Data, people and terrorism

A lot of people are fascinated with technology. Maybe a little too fascinated.  I am not suggesting that the use of technology is bad: after all, I am writing this blog on my Dell laptop and not the manual Smith-Corona typewriter (if you are under 30 look up the word “typewriter” in a dictionary) that I tapped my MA thesis on eons ago.

But there is nevertheless an unhealthy arrogance that technology is the best solution to all the problems we have.  I thought of this today as I read a neat article by Dr. Helen Ofosu, an HR consultant and head of I/O Advisory Services.  She wrote that the weakest link in cyber security is not the strength of your firewall or encryption but whether the people who have access to computer networks can be trusted.  She goes on to say that some employees come to work with “baggage” (rough marriages, addiction problems, personal grudges, etc.) and that these problems may lead them to act in their own self-interest and not that of their employer.  Dr. Ofosu notes that 50% of all data breaches come from within, not through outside hackers.

In Dr. Ofosu’s words, these are “insider threats”.  I of course have been writing about insider threats for almost two decades (even the title of my first book is The Threat from Within). And just as trying to ensure that your employees are happy and not prone to screwing the company takes a human touch, so does good counter terrorism.

No I am not saying that technological tools are useless: after all, I worked in SIGINT for 17 and a half years and I would like to think that that time was not wasted.  But I fear that we see technology as a panacea for defeating terrorism.

The bottom line is that a well-placed human source (or agent) can do things no technology can.  Humans can react to changing circumstances in a very short time.  They can ask questions and seek clarification about the nature of the threat.  And they can influence terrorists in ways that are good (disruption) or not so good (entrapment).  Of course there are challenges as well.  Human sources are hard to recruit and are sometimes not so willing to go into situations that are dangerous and could expose them to serious harm.  It is in those cases that technical resources may be better.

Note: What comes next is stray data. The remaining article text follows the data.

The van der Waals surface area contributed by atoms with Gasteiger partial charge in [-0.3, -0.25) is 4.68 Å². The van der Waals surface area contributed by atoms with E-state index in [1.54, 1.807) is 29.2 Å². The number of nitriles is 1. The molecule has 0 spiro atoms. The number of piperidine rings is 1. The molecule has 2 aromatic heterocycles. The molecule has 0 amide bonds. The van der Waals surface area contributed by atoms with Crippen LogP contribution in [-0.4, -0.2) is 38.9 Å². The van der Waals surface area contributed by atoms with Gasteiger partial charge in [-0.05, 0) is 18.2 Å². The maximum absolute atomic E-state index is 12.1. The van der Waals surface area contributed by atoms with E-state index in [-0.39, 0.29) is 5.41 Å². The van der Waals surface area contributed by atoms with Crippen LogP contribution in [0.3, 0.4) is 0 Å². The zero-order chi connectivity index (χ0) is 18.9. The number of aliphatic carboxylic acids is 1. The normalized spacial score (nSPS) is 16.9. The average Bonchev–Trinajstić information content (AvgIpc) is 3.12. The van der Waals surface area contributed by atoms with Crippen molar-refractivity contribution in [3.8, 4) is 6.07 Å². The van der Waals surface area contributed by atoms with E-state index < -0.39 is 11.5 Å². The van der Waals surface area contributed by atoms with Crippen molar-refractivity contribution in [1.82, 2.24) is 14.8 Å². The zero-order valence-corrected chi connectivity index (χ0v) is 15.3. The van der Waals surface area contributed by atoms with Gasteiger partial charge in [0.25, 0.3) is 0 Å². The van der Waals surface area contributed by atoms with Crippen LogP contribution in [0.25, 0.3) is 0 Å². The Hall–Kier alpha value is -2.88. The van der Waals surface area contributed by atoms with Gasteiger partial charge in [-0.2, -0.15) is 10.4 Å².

As with most things in life, a bit of this and a bit of that is best.  Intelligence agencies are good at both human and technical sources and where to deploy them.  Too much of a reliance on one over the other is generally not a good thing.  Perhaps there were times when this actually happened.  For instance, there was this rumour in intelligence circles some time ago that the US had depended far too much on SIGINT and neglected HUMINT in the years leading up to 9/11.  I do not know this to be true but it is nevertheless a good reminder that weighing multiple options is usually the better way forward.

We need to put the use of technology in counter terrorism in proper perspective.  It has a role as does the much-hyped (but still promising) field of data analytics, but when push comes to shove I’d put my money on a human source nine times out of ten.  I don’t have the data to back this up, but my instinct tells me that more plots have been foiled by people than by intercepted communications.  Humans rule!


By Phil Gurski

Phil Gurski is the President and CEO of Borealis Threat and Risk Consulting Ltd. Phil is a 32-year veteran of CSE and CSIS and the author of six books on terrorism.

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